Indians could live four years longer on average, if India is able to reduce air pollution to comply with the World Health Organisation’s standards, according to the Air Quality-Life Index (AQLI) tool developed by the Energy Policy Institute at The University of Chicago (EPIC).

In Delhi, which was for two consecutive years in 2014 and 2015 ranked as the most polluted city in the world, people could live nine years longer if it met WHO standards. And, six years longer if it met the country’s own national standards.

Residents of Kolkata and Mumbai could live roughly 3.5 years longer if the accepted particulate matter levels conformed to WHO standards, the tool show.

According to WHO, reducing annual average particulate matter (PM10) levels from 70 to 20 micrograms per cubic metre (µg/m3) can cut air pollution-related deaths by around 15 per cent.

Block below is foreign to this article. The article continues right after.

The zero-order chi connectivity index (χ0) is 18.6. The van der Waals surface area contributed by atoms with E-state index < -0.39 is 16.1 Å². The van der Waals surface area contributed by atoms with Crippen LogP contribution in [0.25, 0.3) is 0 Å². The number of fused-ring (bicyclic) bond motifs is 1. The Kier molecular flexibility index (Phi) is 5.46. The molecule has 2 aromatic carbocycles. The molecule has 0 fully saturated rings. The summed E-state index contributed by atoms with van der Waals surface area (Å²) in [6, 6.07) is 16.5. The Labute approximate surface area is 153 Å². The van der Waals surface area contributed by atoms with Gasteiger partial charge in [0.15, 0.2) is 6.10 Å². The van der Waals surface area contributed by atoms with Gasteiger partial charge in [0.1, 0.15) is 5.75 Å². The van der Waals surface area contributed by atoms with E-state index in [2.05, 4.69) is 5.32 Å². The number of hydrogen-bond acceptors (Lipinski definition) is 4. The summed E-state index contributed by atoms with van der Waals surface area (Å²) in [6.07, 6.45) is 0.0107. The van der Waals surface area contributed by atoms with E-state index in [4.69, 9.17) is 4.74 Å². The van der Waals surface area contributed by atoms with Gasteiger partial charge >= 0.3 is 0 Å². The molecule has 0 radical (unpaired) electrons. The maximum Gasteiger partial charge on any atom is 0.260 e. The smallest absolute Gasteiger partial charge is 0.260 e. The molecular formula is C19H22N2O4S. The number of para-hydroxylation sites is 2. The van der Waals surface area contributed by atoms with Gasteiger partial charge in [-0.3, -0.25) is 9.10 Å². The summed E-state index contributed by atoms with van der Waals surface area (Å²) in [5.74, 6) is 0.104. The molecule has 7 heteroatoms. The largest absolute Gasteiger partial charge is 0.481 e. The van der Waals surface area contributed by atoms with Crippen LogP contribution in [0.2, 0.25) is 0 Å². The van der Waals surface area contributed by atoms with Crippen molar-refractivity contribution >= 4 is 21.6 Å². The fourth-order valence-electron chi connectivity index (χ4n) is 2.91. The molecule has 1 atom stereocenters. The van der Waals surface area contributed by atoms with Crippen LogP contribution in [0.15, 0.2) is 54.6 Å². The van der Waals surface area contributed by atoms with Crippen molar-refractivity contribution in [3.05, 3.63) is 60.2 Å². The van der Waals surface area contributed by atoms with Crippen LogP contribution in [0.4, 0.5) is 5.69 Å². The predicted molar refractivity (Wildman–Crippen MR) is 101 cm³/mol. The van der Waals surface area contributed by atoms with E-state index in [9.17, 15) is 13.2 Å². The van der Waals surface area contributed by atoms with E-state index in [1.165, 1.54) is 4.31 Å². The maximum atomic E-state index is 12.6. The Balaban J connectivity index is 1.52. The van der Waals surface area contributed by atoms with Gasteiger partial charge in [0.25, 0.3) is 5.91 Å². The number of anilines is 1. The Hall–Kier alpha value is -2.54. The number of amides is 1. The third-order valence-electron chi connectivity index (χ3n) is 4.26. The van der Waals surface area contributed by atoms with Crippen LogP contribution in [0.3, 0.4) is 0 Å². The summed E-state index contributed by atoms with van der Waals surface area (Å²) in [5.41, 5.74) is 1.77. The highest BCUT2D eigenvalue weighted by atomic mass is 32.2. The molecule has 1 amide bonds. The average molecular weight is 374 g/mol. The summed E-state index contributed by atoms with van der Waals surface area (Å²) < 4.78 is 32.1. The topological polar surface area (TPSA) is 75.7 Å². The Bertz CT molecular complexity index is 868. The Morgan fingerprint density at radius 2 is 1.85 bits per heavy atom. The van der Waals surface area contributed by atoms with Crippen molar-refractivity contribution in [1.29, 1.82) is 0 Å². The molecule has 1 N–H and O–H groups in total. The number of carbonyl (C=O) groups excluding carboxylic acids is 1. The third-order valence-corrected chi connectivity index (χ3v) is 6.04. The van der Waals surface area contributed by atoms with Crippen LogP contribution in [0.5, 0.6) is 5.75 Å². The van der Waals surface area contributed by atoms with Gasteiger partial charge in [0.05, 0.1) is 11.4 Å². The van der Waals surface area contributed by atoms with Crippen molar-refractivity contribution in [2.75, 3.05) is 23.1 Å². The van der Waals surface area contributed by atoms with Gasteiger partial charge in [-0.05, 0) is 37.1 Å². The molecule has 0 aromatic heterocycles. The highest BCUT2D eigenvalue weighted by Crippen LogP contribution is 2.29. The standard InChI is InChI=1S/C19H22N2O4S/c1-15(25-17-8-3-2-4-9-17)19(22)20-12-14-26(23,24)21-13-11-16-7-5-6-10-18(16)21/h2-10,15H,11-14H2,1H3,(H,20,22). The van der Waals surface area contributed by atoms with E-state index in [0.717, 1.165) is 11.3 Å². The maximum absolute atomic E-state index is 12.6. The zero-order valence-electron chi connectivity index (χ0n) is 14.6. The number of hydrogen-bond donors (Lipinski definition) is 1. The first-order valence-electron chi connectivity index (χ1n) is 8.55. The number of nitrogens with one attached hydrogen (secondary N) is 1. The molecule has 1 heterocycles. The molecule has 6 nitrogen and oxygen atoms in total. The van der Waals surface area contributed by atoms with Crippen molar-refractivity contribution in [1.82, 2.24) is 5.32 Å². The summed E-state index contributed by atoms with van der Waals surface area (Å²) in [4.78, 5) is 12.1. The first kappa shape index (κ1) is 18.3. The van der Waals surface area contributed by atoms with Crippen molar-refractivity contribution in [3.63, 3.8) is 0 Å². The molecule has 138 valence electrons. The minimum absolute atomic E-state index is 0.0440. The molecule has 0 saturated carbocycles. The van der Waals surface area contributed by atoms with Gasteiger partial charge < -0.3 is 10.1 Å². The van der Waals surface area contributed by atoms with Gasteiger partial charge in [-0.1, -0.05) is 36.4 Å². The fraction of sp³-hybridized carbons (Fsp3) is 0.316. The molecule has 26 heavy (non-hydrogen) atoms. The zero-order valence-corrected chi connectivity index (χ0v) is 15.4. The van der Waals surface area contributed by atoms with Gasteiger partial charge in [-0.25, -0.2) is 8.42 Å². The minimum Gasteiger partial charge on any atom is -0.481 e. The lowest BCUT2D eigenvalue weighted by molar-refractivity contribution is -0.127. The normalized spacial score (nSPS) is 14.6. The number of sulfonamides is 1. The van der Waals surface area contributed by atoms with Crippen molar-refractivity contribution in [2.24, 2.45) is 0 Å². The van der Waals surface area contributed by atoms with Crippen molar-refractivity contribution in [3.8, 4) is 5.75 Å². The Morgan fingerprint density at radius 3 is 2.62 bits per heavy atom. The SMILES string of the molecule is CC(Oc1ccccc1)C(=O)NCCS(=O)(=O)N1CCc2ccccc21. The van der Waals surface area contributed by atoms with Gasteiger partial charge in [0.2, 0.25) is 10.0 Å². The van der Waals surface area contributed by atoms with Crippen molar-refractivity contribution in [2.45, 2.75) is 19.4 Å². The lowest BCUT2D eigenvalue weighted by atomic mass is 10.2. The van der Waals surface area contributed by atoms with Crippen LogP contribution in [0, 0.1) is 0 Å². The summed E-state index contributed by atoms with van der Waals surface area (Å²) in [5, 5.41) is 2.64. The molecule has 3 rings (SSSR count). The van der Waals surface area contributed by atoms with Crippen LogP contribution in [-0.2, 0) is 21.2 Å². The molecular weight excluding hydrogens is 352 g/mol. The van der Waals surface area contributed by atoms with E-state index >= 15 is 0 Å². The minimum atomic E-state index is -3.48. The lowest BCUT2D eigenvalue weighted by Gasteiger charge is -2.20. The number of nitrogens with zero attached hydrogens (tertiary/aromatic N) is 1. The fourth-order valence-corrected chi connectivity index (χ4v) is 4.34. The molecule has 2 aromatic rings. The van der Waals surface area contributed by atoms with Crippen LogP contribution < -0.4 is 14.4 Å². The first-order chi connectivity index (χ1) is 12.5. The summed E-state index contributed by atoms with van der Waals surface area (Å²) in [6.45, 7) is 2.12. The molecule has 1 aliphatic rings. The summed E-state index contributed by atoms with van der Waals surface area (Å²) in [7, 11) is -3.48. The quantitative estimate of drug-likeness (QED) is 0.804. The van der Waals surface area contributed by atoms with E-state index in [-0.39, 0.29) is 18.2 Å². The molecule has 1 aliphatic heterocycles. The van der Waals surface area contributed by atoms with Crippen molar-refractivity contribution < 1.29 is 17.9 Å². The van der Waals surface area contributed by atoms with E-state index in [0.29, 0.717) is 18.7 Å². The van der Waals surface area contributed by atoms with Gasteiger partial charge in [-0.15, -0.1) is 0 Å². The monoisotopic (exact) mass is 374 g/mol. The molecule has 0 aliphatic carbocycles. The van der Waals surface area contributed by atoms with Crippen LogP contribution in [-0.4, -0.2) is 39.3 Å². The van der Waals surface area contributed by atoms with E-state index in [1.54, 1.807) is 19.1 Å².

A WHO factsheet of September 2016 states that the annual acceptable mean for PM2.5 has been set at 10 µg/m3 and for PM10 at 20 µg/m3. The national guidelines in India have set the annual acceptable mean for PM2.5 at 40 µg/m3 and PM10 at 60 µg/m3.

Indians could live more than a year longer on average, or a combined more than 1.6 billion life years, if the country reduces pollution to comply with its national standards, the AQLI reveals. According to official figures, the average life expectancy in India is 67.3 for males and 69.6 for females.

The AQLI “translates particulate….